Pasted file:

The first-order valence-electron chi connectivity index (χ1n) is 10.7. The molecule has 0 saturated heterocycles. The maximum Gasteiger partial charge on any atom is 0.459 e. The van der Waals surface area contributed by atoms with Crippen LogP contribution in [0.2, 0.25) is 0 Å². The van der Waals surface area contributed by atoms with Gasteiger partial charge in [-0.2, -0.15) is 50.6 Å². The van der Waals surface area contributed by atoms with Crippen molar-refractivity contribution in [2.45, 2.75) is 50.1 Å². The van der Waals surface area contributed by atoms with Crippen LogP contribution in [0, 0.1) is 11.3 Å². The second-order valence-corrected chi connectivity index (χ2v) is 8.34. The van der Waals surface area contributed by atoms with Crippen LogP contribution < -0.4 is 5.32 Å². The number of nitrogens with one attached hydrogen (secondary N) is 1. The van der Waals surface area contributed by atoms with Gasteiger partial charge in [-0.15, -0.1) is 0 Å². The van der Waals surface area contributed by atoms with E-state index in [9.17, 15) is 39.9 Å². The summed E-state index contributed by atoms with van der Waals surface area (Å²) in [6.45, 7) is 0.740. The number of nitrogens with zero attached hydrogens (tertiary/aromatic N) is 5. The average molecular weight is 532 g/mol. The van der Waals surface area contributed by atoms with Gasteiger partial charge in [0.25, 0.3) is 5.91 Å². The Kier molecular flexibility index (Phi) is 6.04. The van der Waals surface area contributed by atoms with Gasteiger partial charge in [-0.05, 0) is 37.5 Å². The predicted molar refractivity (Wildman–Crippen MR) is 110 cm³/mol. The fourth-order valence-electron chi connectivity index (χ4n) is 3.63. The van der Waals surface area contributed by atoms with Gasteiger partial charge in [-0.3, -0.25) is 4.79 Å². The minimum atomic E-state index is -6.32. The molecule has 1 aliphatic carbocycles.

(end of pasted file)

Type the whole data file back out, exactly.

The first-order valence-electron chi connectivity index (χ1n) is 10.7. The molecule has 0 saturated heterocycles. The maximum Gasteiger partial charge on any atom is 0.459 e. The van der Waals surface area contributed by atoms with Crippen LogP contribution in [0.2, 0.25) is 0 Å². The van der Waals surface area contributed by atoms with Gasteiger partial charge in [-0.2, -0.15) is 50.6 Å². The van der Waals surface area contributed by atoms with Crippen molar-refractivity contribution in [2.45, 2.75) is 50.1 Å². The van der Waals surface area contributed by atoms with Crippen LogP contribution in [0, 0.1) is 11.3 Å². The second-order valence-corrected chi connectivity index (χ2v) is 8.34. The van der Waals surface area contributed by atoms with Crippen LogP contribution < -0.4 is 5.32 Å². The number of nitrogens with one attached hydrogen (secondary N) is 1. The van der Waals surface area contributed by atoms with Gasteiger partial charge in [-0.15, -0.1) is 0 Å². The van der Waals surface area contributed by atoms with E-state index in [9.17, 15) is 39.9 Å². The summed E-state index contributed by atoms with van der Waals surface area (Å²) in [6.45, 7) is 0.740. The number of nitrogens with zero attached hydrogens (tertiary/aromatic N) is 5. The average molecular weight is 532 g/mol. The van der Waals surface area contributed by atoms with Gasteiger partial charge in [0.25, 0.3) is 5.91 Å². The Kier molecular flexibility index (Phi) is 6.04. The van der Waals surface area contributed by atoms with Gasteiger partial charge in [-0.05, 0) is 37.5 Å². The predicted molar refractivity (Wildman–Crippen MR) is 110 cm³/mol. The fourth-order valence-electron chi connectivity index (χ4n) is 3.63. The van der Waals surface area contributed by atoms with Gasteiger partial charge in [-0.3, -0.25) is 4.79 Å². The minimum atomic E-state index is -6.32. The molecule has 1 aliphatic carbocycles.